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Infectious Disease Act

19 Jul 2018

The Infectious Diseases Act (IDA), which was enacted by Parliament in 1976 and came into force on 1 Aug 1977, is the principal piece of legislation that deals with the prevention and control of infectious diseases in Singapore. This legislation is jointly administered by the Ministry of Health and the National Environment Agency (NEA).

For the control of infectious diseases in Singapore, the IDA provides for the notification of specified infectious diseases. It empowers the Director of Medical Services to order medical examination and treatment of any person who is or suspected to be a case, carrier or contact of an infectious disease, post-mortem examination of any person who has died while being or suspected of being a case, carrier or contact of an infectious disease, epidemiological surveys and investigations into outbreaks to be carried out. The Act also permits the Director of Medical Services to order the treatment of premises or vessels, closure of food establishments if the establishment is suspected to be the source of or responsible for the transmission of an infectious disease. The Director can prohibit meetings and public entertainment if such gatherings are likely to increase the spread of any infectious disease.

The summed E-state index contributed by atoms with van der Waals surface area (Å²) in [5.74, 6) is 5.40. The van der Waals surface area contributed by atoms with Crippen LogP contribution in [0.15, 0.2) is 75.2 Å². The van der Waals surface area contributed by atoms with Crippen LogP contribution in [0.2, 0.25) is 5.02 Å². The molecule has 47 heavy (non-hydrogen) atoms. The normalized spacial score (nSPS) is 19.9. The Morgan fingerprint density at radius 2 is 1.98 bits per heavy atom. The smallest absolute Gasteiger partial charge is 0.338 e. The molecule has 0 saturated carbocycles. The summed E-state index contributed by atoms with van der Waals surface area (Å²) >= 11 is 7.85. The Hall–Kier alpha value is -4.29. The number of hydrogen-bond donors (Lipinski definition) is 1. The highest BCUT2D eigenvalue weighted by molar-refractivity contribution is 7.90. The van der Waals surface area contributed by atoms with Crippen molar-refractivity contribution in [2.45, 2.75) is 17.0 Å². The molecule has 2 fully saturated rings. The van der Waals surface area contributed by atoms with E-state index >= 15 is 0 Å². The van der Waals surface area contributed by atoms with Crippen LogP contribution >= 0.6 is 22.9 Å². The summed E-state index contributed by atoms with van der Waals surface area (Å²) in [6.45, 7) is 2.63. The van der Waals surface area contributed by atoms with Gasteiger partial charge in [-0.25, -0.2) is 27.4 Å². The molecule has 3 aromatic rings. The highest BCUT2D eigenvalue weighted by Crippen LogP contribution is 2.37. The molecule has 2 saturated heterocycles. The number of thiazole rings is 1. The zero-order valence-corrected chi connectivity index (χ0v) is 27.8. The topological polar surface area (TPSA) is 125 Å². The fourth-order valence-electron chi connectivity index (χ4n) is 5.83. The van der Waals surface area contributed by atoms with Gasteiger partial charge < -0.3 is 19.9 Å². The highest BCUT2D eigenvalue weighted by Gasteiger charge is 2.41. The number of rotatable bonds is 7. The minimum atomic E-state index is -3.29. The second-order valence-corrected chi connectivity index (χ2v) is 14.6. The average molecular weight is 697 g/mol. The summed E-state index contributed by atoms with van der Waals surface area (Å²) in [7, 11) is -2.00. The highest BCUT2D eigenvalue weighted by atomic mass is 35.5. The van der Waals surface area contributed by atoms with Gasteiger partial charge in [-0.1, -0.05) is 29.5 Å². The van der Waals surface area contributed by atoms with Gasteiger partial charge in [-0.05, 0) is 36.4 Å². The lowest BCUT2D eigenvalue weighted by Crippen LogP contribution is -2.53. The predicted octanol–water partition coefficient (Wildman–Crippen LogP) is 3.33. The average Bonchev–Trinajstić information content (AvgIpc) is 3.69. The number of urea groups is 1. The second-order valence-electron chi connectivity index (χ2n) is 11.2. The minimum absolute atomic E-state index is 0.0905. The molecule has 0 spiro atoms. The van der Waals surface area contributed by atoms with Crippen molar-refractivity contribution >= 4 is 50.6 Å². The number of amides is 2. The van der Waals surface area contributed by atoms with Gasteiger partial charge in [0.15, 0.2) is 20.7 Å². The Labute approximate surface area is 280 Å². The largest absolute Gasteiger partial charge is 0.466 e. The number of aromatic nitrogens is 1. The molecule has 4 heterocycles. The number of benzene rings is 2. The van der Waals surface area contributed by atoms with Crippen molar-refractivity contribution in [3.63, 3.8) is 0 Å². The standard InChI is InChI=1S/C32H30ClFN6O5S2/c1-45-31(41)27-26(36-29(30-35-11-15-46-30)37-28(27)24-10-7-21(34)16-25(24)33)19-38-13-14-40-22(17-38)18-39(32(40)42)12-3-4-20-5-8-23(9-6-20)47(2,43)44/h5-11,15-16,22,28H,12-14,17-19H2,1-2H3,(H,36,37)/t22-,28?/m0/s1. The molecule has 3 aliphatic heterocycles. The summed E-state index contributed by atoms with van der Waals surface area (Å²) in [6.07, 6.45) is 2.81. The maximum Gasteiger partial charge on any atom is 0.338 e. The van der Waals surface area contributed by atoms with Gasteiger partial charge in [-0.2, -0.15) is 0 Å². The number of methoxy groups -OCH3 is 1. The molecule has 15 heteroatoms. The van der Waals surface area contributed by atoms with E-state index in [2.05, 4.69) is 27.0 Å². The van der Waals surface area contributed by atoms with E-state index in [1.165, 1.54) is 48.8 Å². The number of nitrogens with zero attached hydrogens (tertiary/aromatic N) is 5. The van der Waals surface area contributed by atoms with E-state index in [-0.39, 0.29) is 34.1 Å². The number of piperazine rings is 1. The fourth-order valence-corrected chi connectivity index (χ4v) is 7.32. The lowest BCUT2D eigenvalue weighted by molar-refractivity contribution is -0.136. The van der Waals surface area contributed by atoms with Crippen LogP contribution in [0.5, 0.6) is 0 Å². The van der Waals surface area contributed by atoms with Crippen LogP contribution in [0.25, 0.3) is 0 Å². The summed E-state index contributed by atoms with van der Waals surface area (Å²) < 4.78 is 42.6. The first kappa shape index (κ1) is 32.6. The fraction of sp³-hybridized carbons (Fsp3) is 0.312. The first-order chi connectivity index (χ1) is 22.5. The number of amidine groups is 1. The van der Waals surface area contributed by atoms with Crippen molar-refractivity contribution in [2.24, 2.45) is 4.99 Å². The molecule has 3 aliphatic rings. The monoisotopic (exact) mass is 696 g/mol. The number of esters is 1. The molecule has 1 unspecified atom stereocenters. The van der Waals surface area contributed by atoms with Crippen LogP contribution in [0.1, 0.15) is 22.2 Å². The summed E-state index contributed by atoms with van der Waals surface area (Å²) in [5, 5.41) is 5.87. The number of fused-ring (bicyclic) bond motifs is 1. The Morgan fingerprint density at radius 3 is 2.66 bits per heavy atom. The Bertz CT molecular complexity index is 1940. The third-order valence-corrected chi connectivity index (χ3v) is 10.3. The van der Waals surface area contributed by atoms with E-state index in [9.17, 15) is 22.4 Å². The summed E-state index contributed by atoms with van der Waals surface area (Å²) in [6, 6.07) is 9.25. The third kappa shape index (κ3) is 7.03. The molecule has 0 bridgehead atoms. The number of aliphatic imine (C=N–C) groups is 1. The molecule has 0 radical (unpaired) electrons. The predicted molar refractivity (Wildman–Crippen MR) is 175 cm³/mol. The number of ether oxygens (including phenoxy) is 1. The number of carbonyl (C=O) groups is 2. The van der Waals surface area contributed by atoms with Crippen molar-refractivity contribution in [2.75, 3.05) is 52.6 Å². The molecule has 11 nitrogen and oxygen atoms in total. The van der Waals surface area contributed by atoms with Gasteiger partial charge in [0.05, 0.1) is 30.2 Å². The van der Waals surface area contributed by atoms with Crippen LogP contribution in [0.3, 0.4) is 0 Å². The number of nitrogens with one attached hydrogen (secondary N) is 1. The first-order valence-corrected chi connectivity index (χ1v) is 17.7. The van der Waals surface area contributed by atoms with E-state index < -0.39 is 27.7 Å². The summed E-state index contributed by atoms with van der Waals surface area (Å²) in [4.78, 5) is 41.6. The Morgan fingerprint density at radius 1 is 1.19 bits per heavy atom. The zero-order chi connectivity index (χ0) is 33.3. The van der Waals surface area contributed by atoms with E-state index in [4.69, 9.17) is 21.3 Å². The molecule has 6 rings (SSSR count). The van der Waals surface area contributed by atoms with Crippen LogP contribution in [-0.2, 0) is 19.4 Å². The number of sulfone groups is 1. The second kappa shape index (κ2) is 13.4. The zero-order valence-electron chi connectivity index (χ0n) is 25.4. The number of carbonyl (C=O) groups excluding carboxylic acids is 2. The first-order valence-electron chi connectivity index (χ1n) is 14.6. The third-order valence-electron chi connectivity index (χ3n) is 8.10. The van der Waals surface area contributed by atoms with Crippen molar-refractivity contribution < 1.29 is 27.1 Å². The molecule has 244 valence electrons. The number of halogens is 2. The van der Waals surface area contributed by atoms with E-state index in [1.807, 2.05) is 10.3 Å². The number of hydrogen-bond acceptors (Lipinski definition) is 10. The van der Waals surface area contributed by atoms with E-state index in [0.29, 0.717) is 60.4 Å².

For the prevention of the introduction of infectious diseases into Singapore, the IDA allows the Minister to declare an area (whether in Singapore or elsewhere) to be an infected area if there is reason to believe that a dangerous infectious disease may be introduced into Singapore through or from that area. The Director-General Public Health is empowered to stipulate the necessary measures to be taken to prevent the introduction or importation of infectious diseases into Singapore through its ports of entry.

The ID Act requires every child in Singapore to be vaccinated against diphtheria and measles. It permits the Minister to order mandatory vaccination of at-risk persons during any disease outbreaks, when an outbreak is imminent or when it is necessary to secure public safety. Medical practitioners are required under the Act to make records and notify vaccinations carried out by them or carried out under their supervision, as prescribed by the Director.